Archeology and Public Education: Uncovering the Stories of the Virgin Islands National Park
Author(s): Ken Wild
The Virgin Islands National Park encompasses over half of the island of St. John hundreds of acres of submerged lands, and most of Hassel Island located in the harbor of St. Thomas. Within the park's boundaries are prehistoric sites along every beach, and hundreds of historic structures that make up a complex landscape of archaeological sites that date from the 840 BCE through the 19th century. Sites include over a hundred plantations, fortifications, epidemic hospitals, battlefields, and maritime sites such as shipwrecks coaling stations and marine slipways. Over the last eighteen years the Virgin Islands National Park has partnered with many Universities, non-profit organizations and the community in its efforts to grasp a greater understanding of these resources, their preservation, and educational opportunities. This paper highlights these partnerships, the development of an archeological education center, and this complex landscape with historic stories that help shape and preserve the island's heritage.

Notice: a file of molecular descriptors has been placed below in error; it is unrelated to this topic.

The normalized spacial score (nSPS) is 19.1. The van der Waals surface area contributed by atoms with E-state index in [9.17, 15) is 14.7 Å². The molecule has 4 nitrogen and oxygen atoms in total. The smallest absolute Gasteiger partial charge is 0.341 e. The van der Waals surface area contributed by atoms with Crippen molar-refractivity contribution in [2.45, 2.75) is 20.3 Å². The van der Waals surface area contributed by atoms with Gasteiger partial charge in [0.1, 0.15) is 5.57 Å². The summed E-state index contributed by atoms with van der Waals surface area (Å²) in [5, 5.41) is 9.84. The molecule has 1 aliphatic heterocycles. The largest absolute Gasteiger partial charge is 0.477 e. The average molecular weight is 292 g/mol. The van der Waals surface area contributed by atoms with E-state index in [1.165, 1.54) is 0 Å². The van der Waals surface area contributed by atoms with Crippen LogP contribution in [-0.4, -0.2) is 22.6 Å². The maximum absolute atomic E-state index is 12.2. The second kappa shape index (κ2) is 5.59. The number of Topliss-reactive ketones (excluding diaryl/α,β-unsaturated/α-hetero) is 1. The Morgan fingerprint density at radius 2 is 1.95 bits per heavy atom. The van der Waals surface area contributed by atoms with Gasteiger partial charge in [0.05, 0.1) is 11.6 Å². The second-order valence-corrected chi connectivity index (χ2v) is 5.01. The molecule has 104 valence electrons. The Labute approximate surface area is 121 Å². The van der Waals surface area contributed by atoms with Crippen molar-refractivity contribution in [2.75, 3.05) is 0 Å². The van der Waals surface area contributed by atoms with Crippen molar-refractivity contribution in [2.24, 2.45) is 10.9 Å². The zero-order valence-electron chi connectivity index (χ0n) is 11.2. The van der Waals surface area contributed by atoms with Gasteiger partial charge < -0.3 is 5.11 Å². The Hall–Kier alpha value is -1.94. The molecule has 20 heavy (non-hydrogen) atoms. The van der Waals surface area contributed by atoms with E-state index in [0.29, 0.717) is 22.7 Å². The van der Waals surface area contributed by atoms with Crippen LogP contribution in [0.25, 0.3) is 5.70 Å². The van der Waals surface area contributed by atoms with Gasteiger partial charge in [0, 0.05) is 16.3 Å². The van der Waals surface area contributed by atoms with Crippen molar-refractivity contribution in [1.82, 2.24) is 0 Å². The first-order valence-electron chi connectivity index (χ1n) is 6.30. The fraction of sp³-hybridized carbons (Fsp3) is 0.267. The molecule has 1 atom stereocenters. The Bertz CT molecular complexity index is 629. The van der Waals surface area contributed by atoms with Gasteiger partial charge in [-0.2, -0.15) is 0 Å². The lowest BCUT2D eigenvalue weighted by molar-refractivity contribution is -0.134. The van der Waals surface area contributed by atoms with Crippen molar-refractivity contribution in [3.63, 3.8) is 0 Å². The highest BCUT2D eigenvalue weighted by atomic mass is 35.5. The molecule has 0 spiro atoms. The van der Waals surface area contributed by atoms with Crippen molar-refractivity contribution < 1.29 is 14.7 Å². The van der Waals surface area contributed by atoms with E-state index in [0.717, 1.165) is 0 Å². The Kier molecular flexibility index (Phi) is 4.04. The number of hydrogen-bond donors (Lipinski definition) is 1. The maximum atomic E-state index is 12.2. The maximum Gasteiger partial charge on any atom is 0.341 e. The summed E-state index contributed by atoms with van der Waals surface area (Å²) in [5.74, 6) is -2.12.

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Archeology and Public Education: Uncovering the Stories of the Virgin Islands National Park. Ken Wild. Presented at Society for Historical Archaeology, Washington, D.C. 2016 ( tDAR id: 434582)
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